Stress can also take a toll on your koi – and its color. Unlike humans, though, koi stress doesn’t come from bill collectors and overzealous bosses. It comes from predators, parasites and poor water quality. In order to give your koi the ability to keep stress at bay, our Pond Logic® Stress Reducer PLUS helps to restore its natural slime coat – while removing chlorine, chloramines and heavy metals ordinarily found in tap water. While Stress Reducer PLUS is great for new ponds, regular treatments will help to keep your koi in peak health.

Food is another critical ingredient to a bright, happy koi’s existence. Koi, like people, can’t thrive on junk food. With a regular diet of PondLogic® Growth & Color Fish Food or PondLogic® Professional Fish Food, your koi will have the nutrients it needs to retain its vibrant colors – and thrive.

Finally, it’s important to consider genetics. Coloration is a fundamentally genetic trait – and over time, dominant and recessive traits can become more or less pronounced. So, while it’s critical to provide the right environment and food for your koi, diminished color may be the result of natural changes. So do what you can – and leave the rest to nature.

Pond Talk: Have any of your koi changes colors?

## Treating ponds in winter. – Pond & Lake Q & A

Algae tends to grow all year long – even in cold temperatures when ice covers your pond.

Pond & Lake Q & A

Q: The weather is getting colder, so can I still treat my pond with chemicals or natural bacteria? – Sara in Washington

A: Algae tends to grow all year long – even in cold temperatures when ice covers your pond. Given the right mix of nutrients, carbon dioxide and sunlight, these little photosynthetic, autotrophic compounds will flourish – regardless of the temperature or time of year.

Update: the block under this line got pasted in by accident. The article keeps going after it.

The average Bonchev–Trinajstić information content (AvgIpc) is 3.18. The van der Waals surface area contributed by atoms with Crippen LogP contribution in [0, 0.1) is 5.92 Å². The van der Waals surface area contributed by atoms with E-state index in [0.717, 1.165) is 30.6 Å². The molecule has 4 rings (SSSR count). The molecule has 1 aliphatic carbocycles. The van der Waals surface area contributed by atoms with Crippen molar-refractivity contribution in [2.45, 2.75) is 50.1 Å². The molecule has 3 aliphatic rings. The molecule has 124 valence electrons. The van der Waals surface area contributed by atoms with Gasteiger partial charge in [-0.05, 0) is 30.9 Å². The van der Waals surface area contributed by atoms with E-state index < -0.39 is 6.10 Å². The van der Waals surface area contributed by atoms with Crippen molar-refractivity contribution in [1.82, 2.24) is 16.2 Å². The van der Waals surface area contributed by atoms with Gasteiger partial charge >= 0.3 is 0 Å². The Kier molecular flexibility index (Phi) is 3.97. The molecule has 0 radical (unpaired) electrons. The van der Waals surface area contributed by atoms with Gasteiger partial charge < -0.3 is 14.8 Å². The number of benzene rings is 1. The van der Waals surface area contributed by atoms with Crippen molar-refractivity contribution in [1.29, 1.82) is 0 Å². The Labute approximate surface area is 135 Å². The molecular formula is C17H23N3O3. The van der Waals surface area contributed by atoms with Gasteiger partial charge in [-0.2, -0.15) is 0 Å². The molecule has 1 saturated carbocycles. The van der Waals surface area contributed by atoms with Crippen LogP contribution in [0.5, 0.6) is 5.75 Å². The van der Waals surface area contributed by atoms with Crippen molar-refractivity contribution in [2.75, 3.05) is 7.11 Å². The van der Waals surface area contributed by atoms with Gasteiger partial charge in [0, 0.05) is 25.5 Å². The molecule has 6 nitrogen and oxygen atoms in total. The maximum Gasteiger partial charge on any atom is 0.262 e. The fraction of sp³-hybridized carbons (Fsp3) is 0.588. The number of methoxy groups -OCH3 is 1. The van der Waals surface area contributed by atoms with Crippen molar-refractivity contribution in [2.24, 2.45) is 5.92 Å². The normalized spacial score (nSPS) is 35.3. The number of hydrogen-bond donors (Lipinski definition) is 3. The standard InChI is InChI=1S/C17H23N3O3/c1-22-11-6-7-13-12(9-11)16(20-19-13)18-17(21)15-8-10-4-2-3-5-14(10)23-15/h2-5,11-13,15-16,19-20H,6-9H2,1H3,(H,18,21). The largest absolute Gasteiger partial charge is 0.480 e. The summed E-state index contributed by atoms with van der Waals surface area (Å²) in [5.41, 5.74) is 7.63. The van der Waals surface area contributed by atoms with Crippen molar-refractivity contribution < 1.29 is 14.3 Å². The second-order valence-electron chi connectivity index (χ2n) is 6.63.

Whether you can treat the pea soup or filamentous algae depends on the water temperature in your lake or farm pond. When the underwater thermometer drops below 50 degrees Fahrenheit, the effectiveness of both chemicals and natural bacteria begins to drop. So to get the most for your money, we recommend dosing your pond or lake with one of these methods in the fall before the winter chill hits:

Treat with Chemicals: As long as your water temperature is about 60 degrees F, you can use algaecides, like Algae Defense® (or Clipper™ if you have koi or goldfish in your pond), to help with late-season algae blooms. Warning: If your lake is stocked with trout, test your carbonate hardness before adding Algae Defense®. If your Water Hardness Test Kit reads less than 50 parts per million (2.79 degrees of hardness), it could be toxic.
Add Some Shade: Regardless of your water temperature, you can also add pond dye to shade your pond or lake during the winter. Throughout the pond industry, experts use dye to minimize the amount of sunlight that reaches the depths of ponds and lakes. This can prevent algae from photosynthesizing – and limit its growth.
Treat Naturally: Beneficial bacteria, like PondClear™ , are also most effective when temperatures are above 50 degrees F. When used correctly, they will help to keep your pond crystal clear.